Though Sarah McNeil, Manager of Red Cross Foundation Relations, is fairly new to the organization, she is not new to a commitment to service.
Growing up in Portland, Maine where there was a big refugee resettlement community, she saw poverty every day. Even as a young child, she says, she was asking herself and those around her, “Why is life unfair to some people?” It seemed natural to her later in high school and college to do what she could to level the playing field.
She volunteered in summer reading programs, worked on after school enrichment projects and, at University of Vermont, planned for a career in public policy. Though she chose an academically oriented field removed from the front lines, she says she carried with her images of the children she had tutored and one compelling thought. “How can they learn when these kids don’t even have lunch?”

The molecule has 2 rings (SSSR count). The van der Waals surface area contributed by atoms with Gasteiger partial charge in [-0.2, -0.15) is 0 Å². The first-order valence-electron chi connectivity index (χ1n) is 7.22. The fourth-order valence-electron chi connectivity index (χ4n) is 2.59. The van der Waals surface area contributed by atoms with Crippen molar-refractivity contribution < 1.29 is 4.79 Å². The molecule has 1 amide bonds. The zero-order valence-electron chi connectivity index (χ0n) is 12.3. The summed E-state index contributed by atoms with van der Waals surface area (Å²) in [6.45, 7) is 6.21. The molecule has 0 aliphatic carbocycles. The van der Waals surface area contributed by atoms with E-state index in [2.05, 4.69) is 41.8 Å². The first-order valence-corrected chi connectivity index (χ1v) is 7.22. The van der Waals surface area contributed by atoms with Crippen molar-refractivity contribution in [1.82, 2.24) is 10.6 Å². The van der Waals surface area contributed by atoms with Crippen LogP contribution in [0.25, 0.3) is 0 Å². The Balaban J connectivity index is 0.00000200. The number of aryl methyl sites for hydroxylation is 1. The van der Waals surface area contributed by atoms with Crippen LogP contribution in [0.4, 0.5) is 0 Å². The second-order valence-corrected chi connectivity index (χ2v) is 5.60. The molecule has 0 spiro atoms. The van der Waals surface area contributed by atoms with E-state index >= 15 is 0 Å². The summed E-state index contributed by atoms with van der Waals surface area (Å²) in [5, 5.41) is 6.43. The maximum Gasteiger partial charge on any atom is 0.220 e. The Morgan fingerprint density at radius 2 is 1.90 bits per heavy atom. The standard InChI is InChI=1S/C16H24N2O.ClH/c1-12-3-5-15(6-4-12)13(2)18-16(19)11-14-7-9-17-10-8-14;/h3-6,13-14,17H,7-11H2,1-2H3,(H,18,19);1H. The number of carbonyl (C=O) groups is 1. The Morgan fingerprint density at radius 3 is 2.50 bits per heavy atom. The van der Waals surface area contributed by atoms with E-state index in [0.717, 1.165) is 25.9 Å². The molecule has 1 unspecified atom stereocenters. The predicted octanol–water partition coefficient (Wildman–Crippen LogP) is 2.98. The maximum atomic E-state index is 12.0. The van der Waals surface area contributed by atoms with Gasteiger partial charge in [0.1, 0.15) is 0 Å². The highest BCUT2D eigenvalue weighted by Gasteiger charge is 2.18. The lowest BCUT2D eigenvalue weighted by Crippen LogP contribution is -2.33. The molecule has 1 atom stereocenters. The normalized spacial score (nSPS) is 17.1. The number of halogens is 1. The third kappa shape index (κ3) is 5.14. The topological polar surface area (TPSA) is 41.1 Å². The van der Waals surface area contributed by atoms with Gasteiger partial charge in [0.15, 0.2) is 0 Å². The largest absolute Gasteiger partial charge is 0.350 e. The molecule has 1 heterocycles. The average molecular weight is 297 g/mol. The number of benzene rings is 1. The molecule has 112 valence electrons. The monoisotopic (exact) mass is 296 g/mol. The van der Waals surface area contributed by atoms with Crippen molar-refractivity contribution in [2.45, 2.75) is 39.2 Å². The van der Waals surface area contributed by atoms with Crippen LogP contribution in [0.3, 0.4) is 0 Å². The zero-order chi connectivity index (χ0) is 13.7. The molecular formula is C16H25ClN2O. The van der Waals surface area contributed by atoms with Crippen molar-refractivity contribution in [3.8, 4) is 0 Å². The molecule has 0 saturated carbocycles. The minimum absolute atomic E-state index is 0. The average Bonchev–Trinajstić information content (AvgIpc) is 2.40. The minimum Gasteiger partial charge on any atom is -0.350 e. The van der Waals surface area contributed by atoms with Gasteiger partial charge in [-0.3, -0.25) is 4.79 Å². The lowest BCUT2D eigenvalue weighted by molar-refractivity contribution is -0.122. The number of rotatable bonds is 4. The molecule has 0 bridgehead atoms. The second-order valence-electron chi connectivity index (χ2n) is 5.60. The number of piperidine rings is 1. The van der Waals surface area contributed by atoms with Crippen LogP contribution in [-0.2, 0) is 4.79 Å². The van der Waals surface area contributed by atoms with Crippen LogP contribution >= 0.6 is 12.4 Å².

After some time in New York working on public policy research and traveling the country visiting a variety of non-profit programs, it was becoming clear to her, she explains, that she needed to be on the ground in a direct service organization.
“The Red Cross fascinated me. How could an organization be so large and yet have such local appeal? That is unique!” So she pulled up stakes, moved to Boston, a city close to her hometown and a city she loves, came to the Red Cross, rolled up her sleeves and went to work.
Every day through her fundraising work, she says she understands more about the organization’s curious ability to serve in the highly public and most dramatic ways in disasters and, yet, at the same time, in the grassroots and perhaps most intimate ways like providing food security to the underserved. And it’s the Boston Food Pantry that she often shows potential donors and that she says, reminds her “at a visceral level’ the absolute importance of an organization like the Red Cross. The food pantry and the uncomplaining volunteers she sees daily coming and going in the building, she says, “make it impossible to lose sense of what I’m working for.” And what about that haunting image that stays with her of the food-deprived kids she tutored way back when? She answers modestly. “The pursuit of equity just seems to follow me through life.”